References

Arden, J., & Linford, L. (2009). Brain-based therapy with adults: Evidence-based treatment for everyday practice. Hoboken, NJ: Wiley.
Barbeau, E., Wendling, F., Régis, J., Duncan, R., Poncet, M., Chauvel, P., & Bartolomei, F. (2005). Recollection of vivid memories after perirhinal region stimulations: Synchronization in the theta range of spatially disturbed brain areas. Neuropsychologia, 43, 1329–1337. doi:10.1016/j.neuropsychologia.2004.11.025
Berretta, S. (2005). Cortico-amygdala circuits: Role in the conditioned stress response. Stress, 8, 221–232. doi:10.1080/10253890500489395
Bouda, S., & Diver, S. (2012). Survival: The inspirational story of the Thredbo disaster’s sole survivor. Sydney, Australia: Macmillan.
Carter, R. (2009). The brain book. London, United Kingdom: Dorling Kindersley Ltd.
Champagne, D. L., Bagot, R. C., van Hasselt, F., Ramakers, G., Meaney, M. J., de Kloet, E. R., . . . Krugers, H. (2008). Maternal care and hippocampal plasticity: Evidence for experience-dependent structural plasticity, altered synaptic function, and differential responsiveness to glucocorticoids and stress. Journal of Neuroscience, 28, 6037–6045. doi:10.1523/JNEUROSCI.0526-08.2008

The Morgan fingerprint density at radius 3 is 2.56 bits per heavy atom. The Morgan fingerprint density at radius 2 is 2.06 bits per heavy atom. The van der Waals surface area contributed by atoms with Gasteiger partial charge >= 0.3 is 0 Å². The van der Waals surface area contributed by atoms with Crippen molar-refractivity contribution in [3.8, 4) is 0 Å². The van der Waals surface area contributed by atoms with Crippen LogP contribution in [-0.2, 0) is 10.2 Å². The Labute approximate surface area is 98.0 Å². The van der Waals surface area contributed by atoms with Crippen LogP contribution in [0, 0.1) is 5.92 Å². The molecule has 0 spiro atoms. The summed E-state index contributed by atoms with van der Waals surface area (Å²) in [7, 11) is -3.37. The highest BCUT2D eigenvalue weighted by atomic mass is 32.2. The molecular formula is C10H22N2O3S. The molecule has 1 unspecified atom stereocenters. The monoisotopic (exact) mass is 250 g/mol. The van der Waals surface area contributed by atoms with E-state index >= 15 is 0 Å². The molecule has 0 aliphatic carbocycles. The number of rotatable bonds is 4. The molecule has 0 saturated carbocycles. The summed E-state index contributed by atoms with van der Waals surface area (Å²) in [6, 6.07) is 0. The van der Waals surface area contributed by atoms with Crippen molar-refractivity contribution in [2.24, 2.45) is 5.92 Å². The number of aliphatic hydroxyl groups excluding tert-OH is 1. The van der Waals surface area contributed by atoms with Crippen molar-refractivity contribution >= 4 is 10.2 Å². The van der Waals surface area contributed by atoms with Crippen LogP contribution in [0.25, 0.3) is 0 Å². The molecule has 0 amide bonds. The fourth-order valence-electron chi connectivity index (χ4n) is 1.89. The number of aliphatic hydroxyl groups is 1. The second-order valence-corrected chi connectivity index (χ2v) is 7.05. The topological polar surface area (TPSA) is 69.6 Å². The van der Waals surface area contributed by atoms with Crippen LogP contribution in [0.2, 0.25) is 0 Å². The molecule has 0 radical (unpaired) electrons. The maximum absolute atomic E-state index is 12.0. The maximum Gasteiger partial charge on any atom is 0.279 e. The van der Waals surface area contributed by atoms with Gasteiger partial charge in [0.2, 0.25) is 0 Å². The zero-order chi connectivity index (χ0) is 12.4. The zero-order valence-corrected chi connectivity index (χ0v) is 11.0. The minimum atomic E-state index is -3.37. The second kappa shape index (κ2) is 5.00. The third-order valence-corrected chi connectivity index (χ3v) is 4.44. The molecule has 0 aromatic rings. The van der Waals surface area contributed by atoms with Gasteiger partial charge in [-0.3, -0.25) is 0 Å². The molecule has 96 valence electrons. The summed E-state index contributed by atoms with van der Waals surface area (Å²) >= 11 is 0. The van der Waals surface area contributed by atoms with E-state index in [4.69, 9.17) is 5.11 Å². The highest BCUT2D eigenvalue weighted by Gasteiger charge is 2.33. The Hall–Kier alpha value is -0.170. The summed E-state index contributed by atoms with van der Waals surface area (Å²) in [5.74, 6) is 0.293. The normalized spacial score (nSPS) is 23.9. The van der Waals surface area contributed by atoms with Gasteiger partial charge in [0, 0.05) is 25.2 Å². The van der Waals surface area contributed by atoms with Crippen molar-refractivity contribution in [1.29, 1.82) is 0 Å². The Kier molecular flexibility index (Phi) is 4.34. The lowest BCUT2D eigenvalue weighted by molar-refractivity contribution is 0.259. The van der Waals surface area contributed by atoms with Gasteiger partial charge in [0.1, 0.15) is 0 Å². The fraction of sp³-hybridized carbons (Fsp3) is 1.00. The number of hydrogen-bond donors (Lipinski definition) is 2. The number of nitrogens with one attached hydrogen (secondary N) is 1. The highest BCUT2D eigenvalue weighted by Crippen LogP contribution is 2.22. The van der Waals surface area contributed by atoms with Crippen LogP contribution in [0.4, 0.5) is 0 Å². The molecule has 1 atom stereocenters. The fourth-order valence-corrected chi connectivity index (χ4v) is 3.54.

Clapp, J. (1996). Morphometric and neurodevelopmental outcome at age five years of the offspring of women who continued to exercise regularly throughout pregnancy. Journal of Paediatrics, 129, 856–863.
Deshmukh, S. S., & Knierim, J. J. (2011). Representation of non-spatial and spatial information in the lateral entorhinal cortex. Frontiers in Behavioral Neuroscience, 28, 5–69.
Doidge, N. (2007). The brain that changes itself: Stories of personal triumph from the frontiers of brain science. New York, NY: Penguin.
Fischl, B., Stevens, A. A., Rajendran, N., Yeo, B. T., Greve, D. N., Van Leemput, K., . . . Augustinack, J. C. (2009). Predicting the location of the entorhinal cortex from MRI. NeuroImage, 47, 8–17. doi:10.1016/j.neuroimage.2009.04.033
Frodl, T., Meisenzahl, E. M., Zetzsche, T., Höhne, T., Banac, S., Schorr, C., . . . Möller, H. J. (2004). Hippocampal and amygdala changes in patients with major depressive disorder and healthy controls during 1-year follow-up. Journal of Clinical Psychiatry, 65, 492–499.
Gold, S. M., Kern, K. C., O’Connor, M-F., Montag, M. J., Kim, A., Yoo, Y. S., . . . Sicotte. N. L. (2010). Smaller cornu ammonis (CA) 2–3 / dentate gyrus volumes and elevated cortisol in multiple sclerosis patients with depressive symptoms. Biological Psychiatry, 1, 553–559. doi:10.1016/j.biopsych.2010.04.025